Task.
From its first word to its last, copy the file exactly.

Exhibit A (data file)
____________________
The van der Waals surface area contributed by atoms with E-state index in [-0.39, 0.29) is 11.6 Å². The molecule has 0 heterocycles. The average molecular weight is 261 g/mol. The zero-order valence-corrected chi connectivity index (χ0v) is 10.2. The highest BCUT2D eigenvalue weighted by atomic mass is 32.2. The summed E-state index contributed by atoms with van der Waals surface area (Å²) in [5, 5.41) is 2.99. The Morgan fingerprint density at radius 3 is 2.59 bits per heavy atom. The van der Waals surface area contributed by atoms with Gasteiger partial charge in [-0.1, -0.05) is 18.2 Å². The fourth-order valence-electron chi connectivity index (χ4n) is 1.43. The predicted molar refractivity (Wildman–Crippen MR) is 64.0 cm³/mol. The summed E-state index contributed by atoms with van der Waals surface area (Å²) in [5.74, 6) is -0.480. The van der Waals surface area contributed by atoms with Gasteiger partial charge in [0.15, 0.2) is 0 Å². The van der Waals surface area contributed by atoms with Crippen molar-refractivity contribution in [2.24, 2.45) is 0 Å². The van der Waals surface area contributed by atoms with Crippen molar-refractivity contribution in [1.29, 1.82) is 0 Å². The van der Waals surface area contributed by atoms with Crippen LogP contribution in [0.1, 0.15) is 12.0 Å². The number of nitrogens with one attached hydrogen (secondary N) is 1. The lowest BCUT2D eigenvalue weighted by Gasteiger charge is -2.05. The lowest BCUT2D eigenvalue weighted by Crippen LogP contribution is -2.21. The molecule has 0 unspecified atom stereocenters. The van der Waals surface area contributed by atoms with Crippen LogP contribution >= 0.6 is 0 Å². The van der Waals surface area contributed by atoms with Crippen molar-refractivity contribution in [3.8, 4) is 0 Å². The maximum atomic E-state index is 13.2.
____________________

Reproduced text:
The van der Waals surface area contributed by atoms with E-state index in [-0.39, 0.29) is 11.6 Å². The molecule has 0 heterocycles. The average molecular weight is 261 g/mol. The zero-order valence-corrected chi connectivity index (χ0v) is 10.2. The highest BCUT2D eigenvalue weighted by atomic mass is 32.2. The summed E-state index contributed by atoms with van der Waals surface area (Å²) in [5, 5.41) is 2.99. The Morgan fingerprint density at radius 3 is 2.59 bits per heavy atom. The van der Waals surface area contributed by atoms with Gasteiger partial charge in [-0.1, -0.05) is 18.2 Å². The fourth-order valence-electron chi connectivity index (χ4n) is 1.43. The predicted molar refractivity (Wildman–Crippen MR) is 64.0 cm³/mol. The summed E-state index contributed by atoms with van der Waals surface area (Å²) in [5.74, 6) is -0.480. The van der Waals surface area contributed by atoms with Gasteiger partial charge in [0.15, 0.2) is 0 Å². The van der Waals surface area contributed by atoms with Crippen molar-refractivity contribution in [2.24, 2.45) is 0 Å². The van der Waals surface area contributed by atoms with Crippen molar-refractivity contribution in [1.29, 1.82) is 0 Å². The van der Waals surface area contributed by atoms with Crippen LogP contribution in [0.1, 0.15) is 12.0 Å². The number of nitrogens with one attached hydrogen (secondary N) is 1. The lowest BCUT2D eigenvalue weighted by Gasteiger charge is -2.05. The lowest BCUT2D eigenvalue weighted by Crippen LogP contribution is -2.21. The molecule has 0 unspecified atom stereocenters. The van der Waals surface area contributed by atoms with Crippen LogP contribution >= 0.6 is 0 Å². The van der Waals surface area contributed by atoms with Crippen molar-refractivity contribution in [3.8, 4) is 0 Å². The maximum atomic E-state index is 13.2.